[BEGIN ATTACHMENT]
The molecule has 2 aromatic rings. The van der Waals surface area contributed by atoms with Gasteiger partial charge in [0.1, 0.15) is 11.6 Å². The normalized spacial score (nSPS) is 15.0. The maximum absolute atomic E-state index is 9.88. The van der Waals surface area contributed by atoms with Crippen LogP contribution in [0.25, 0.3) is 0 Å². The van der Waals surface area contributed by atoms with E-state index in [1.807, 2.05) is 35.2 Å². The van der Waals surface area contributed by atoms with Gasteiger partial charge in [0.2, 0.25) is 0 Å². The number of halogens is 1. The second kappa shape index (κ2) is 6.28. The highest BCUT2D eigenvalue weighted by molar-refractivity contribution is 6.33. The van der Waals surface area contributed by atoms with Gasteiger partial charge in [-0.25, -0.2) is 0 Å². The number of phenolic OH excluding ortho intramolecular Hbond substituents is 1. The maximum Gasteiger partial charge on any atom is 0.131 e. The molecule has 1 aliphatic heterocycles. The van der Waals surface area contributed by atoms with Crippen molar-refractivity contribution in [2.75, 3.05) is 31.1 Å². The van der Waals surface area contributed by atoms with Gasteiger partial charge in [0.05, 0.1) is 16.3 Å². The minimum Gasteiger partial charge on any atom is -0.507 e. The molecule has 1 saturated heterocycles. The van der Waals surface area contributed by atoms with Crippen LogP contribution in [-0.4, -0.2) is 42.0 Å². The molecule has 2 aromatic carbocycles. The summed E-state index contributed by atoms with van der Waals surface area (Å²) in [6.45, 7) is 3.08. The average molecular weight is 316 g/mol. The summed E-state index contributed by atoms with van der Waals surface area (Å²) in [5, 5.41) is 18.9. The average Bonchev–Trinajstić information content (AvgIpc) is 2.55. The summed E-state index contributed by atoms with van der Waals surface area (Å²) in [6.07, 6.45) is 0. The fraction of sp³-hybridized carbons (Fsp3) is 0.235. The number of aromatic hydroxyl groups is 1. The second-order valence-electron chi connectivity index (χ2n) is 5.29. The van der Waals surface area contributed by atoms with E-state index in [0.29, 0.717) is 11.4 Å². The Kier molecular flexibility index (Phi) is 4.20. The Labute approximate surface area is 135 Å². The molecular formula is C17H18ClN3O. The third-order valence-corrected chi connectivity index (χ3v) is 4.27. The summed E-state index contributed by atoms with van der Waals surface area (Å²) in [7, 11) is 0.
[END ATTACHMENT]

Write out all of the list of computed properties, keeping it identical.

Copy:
The molecule has 2 aromatic rings. The van der Waals surface area contributed by atoms with Gasteiger partial charge in [0.1, 0.15) is 11.6 Å². The normalized spacial score (nSPS) is 15.0. The maximum absolute atomic E-state index is 9.88. The van der Waals surface area contributed by atoms with Crippen LogP contribution in [0.25, 0.3) is 0 Å². The van der Waals surface area contributed by atoms with E-state index in [1.807, 2.05) is 35.2 Å². The van der Waals surface area contributed by atoms with Gasteiger partial charge in [0.2, 0.25) is 0 Å². The number of halogens is 1. The second kappa shape index (κ2) is 6.28. The highest BCUT2D eigenvalue weighted by molar-refractivity contribution is 6.33. The van der Waals surface area contributed by atoms with Gasteiger partial charge in [-0.25, -0.2) is 0 Å². The number of phenolic OH excluding ortho intramolecular Hbond substituents is 1. The maximum Gasteiger partial charge on any atom is 0.131 e. The molecule has 1 aliphatic heterocycles. The van der Waals surface area contributed by atoms with Crippen molar-refractivity contribution in [2.75, 3.05) is 31.1 Å². The van der Waals surface area contributed by atoms with Gasteiger partial charge in [0.05, 0.1) is 16.3 Å². The minimum Gasteiger partial charge on any atom is -0.507 e. The molecule has 1 saturated heterocycles. The van der Waals surface area contributed by atoms with Crippen LogP contribution in [-0.4, -0.2) is 42.0 Å². The molecule has 2 aromatic carbocycles. The summed E-state index contributed by atoms with van der Waals surface area (Å²) in [6.45, 7) is 3.08. The average molecular weight is 316 g/mol. The summed E-state index contributed by atoms with van der Waals surface area (Å²) in [5, 5.41) is 18.9. The average Bonchev–Trinajstić information content (AvgIpc) is 2.55. The summed E-state index contributed by atoms with van der Waals surface area (Å²) in [6.07, 6.45) is 0. The fraction of sp³-hybridized carbons (Fsp3) is 0.235. The number of aromatic hydroxyl groups is 1. The second-order valence-electron chi connectivity index (χ2n) is 5.29. The van der Waals surface area contributed by atoms with E-state index in [0.29, 0.717) is 11.4 Å². The Kier molecular flexibility index (Phi) is 4.20. The Labute approximate surface area is 135 Å². The molecular formula is C17H18ClN3O. The third-order valence-corrected chi connectivity index (χ3v) is 4.27. The summed E-state index contributed by atoms with van der Waals surface area (Å²) in [7, 11) is 0.